Co-ordinator: Literacy & Numeracy Capability Development

That is my new title! I have been seconded into the School of Foundation Studies to work on a TEC funded project to ’embed’  literacy and numeracy skills  into all/some? of our programmes above level 3.

Why are we worried about literacy and numeracy in our higher level programmes you might ask? The simple reason is that many of the students working in these programmes  have not yet developed all the literacy and numeracy expertise needed for the demands of their courses.

Research has shown that teaching these generic literacy and numeracy skills in the context of the students’ course work is more effective than trying to “bolt them on” to courses in supplimentary classes or tutorials.  (I would reference this research if I had it to hand, however these are just working notes so I don’t and won’t).(I’ll do that later).

The task of this project is to develop capability/capacity of staff and institutional infrastructure to enable the necessary embedding of these ‘core competencies’, literacy and numeracy into our programmes.

The “Learning Progressions”  http://www.tec.govt.nz/templates/standard.aspx?id=1016 provide a framework for what we now call Literacy and Numeracy.  The Progressions are structured into seven strands :

  • Listen with Understanding
  • Speak to Communicate
  • Read with Understanding
  • Write to Communicate
  • Making Sense of Number to Solve Problems
  • Measure and interpret Shape and Space
  • Reason Statistically

Each strand is made up of several progressions which together describe the development of expertise within the strand. A progression implies a continuous, sequential movement towards expertise. The movement can be viewed as a set of steps, each step representing a significant learning development.

The division of the strands into progressions does not mean that each area of learning is isolated. They overlap one another and, in some cases, certain learning in one progression is a prerequisite for learning in another. Being aware of the links between listening, speaking, reading and writing helps learners to build the metacognition needed to transfer the learning from one area to the learning in others.

I was interested to discover that the highest step in each progression describes the knowledge and skills that underpin the literacy and numeracy competencies demonstrated by learners with level 2 or 3 NQF qualifications  (National Qualification Framework).

Learners who acquire all the skills in the relevant progressions will be more likely to succeed at levels 4 +.

The learning progressions provide a framework that shows what learners know and can do at successive points as they develop their expertise. They describe what is learned in the order that it is usually learned.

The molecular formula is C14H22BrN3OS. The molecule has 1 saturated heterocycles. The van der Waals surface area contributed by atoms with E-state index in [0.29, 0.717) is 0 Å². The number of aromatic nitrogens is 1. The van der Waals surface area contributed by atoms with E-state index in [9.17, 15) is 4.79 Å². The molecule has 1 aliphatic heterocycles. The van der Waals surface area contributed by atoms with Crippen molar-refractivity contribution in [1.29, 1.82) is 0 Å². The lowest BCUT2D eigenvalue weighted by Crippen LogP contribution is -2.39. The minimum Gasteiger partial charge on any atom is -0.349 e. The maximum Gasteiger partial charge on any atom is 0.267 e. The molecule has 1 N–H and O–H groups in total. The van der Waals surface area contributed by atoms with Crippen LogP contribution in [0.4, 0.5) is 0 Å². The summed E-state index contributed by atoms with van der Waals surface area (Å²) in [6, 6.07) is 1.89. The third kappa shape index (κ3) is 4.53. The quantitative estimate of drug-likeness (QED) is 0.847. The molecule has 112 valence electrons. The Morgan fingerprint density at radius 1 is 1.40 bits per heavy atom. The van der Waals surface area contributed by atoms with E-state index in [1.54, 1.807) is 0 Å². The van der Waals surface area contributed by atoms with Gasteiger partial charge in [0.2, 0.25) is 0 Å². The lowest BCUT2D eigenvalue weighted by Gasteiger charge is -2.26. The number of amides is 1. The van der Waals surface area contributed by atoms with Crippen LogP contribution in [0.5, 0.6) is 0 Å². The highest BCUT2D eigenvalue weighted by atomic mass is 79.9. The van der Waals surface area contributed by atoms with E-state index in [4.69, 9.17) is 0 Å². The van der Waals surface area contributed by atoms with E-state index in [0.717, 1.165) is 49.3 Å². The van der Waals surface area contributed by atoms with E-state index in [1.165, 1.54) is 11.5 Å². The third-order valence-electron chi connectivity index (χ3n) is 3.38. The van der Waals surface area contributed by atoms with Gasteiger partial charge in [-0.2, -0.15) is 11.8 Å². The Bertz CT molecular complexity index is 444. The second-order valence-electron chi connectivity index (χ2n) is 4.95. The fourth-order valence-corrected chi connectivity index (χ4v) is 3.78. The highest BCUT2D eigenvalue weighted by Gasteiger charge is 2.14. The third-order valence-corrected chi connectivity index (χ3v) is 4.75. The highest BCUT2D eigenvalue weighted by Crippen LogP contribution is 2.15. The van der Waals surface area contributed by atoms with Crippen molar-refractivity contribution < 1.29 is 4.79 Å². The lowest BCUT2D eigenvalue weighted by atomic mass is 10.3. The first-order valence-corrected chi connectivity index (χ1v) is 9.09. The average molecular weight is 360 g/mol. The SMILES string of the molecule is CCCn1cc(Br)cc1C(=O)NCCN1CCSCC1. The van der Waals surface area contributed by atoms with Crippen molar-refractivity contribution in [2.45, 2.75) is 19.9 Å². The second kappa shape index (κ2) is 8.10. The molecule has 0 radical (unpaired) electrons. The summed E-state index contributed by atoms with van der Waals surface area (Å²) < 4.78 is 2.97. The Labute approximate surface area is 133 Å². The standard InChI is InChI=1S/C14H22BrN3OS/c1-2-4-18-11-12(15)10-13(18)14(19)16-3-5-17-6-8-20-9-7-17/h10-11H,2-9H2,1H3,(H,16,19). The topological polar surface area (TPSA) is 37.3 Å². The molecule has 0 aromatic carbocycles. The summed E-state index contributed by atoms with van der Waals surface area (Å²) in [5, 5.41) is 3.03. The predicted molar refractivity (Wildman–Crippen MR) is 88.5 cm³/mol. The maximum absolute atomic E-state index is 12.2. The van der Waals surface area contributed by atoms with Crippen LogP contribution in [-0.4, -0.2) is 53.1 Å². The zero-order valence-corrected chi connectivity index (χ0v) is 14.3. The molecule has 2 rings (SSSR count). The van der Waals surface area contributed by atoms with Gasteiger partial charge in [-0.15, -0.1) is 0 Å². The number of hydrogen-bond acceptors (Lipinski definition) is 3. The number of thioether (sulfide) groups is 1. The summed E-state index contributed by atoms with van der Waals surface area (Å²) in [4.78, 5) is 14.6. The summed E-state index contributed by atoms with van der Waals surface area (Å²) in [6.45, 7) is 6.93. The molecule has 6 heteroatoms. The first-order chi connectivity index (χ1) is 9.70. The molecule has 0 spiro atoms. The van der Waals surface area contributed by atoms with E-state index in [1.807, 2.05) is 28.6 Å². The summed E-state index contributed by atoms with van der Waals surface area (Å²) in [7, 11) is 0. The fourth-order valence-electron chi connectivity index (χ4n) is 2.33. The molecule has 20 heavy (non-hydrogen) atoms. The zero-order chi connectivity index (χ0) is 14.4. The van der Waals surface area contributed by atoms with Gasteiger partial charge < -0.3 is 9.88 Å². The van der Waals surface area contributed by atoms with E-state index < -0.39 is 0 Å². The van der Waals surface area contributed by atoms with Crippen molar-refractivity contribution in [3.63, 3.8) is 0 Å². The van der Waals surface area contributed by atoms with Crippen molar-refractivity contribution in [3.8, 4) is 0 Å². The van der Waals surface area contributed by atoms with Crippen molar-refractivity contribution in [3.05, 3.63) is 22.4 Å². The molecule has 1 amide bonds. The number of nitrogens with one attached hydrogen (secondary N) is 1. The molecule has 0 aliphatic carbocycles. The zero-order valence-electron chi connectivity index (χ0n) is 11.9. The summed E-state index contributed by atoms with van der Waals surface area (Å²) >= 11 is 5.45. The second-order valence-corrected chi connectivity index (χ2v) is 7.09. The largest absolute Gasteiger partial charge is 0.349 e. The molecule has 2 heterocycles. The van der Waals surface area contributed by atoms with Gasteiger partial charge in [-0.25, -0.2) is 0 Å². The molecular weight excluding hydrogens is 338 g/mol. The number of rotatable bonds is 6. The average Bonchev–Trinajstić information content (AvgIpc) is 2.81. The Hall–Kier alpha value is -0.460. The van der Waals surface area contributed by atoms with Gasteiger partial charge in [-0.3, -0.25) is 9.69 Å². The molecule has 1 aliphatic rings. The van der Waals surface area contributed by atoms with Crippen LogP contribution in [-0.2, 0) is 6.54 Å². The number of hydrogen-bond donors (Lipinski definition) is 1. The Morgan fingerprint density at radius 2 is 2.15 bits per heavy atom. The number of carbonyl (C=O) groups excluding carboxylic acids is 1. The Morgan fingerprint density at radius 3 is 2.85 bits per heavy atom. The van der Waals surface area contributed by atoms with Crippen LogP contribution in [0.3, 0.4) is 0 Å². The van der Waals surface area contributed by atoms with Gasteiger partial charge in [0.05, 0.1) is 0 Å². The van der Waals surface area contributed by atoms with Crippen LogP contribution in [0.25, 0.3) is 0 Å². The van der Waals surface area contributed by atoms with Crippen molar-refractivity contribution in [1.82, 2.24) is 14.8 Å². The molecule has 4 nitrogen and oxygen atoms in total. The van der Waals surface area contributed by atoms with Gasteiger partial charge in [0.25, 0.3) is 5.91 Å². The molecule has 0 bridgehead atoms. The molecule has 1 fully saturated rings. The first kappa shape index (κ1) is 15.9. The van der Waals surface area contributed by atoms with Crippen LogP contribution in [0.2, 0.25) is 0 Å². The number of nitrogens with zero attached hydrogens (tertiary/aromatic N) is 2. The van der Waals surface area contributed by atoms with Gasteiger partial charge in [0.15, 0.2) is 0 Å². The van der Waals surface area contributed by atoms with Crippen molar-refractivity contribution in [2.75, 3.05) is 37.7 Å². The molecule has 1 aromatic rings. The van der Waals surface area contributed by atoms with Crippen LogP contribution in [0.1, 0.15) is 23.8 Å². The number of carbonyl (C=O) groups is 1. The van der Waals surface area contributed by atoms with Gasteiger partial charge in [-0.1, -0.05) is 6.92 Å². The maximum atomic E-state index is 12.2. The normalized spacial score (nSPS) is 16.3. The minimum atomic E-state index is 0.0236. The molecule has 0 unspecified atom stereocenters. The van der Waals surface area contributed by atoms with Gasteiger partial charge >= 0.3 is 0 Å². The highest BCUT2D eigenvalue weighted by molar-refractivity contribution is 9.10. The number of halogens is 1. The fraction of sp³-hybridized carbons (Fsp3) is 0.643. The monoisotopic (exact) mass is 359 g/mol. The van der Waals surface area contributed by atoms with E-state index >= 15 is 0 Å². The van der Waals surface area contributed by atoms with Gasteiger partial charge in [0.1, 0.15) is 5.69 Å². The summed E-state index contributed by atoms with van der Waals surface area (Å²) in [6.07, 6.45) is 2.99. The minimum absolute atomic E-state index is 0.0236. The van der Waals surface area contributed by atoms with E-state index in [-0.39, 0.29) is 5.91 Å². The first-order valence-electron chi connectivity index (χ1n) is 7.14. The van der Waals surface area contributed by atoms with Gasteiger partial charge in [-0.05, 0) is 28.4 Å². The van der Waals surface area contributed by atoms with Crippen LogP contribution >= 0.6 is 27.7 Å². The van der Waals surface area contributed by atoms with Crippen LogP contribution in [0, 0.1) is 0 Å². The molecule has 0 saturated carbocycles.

Many students appear to have a ‘spikey’ profile with gaps in some of the steps along the way to expertise. – How do we plug those gaps?…watch this space….

The progressions can be used :

  • as a diagnostic tool to gain a basic picture of the learners current skills – ie we will have a detailed profile of the learner at the start of the course
  • To identify the literacy and numeracy demands of specific tasks and texts we use in our courses –

Knowing the two bullet points above we can see if there is a GAP we need to plug between the abilities of the learner and the demands of our courses.

If we find there is a gap then the learning progressions can also be used to :

  • Provide methods, strategies and a sequence for teaching these missing skills.  (Removes/improves band aid model)

Otago Polytechnic and how to go about it. – The project

  • L4L literacy cluster participants – champions
  • L4L numeracy cluster participants – find new champions
  • OP Professional Development Days
  • Working with L&N  ‘Champions’ at OP –
  • programme based projects (eg midwifery – Jean Patterson)
  • Communication Skills Lecturers
  • Learning Centre Lecturers
  • Resource Development – website repository
  • Networking and collaborating with other Polytechnics
  • GCTLT – teacher training course module – 21204 (Heather Day)
  • Appointment with Sue T(Academic Manager) – Institutional vision
  • Core Competencies – graduate profiles – future programme development – applicant profiles
  • Lesson Plans – Learning outcomes (specific/generic)
  • Perceived need in some departments – Design, (art) Sports Instit.

Phew what else?- don’t know

To DO: –

  • Presentation HOS/HOD’s – to secure Numeracy participants
  • Prepare departmental presentation  – introducing Learning Progressions
  • Meet with departmental  ‘Champions”
  • Read all the TEC publications – 7 progressions etc
  • Meet with Communication lecturers
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2 responses to “Co-ordinator: Literacy & Numeracy Capability Development

  1. helenlindsay

    Thanks Dave you are a star! I hoped you might chirp in with that reference.

  2. davidmcquillan

    You say “Research has shown that teaching these generic literacy and numeracy skills in the context of the students’ course work is more effective than trying to “bolt them on” to courses in supplimentary classes or tutorials. (I would reference this research if I had it to hand, however these are just working notes so I don’t and won’t).(I’ll do that later).”

    Here’s a reference for you
    Wingate, U. (2006). Doing away with ‘study skills’. Teaching in Higher Education, 11, 457-469.

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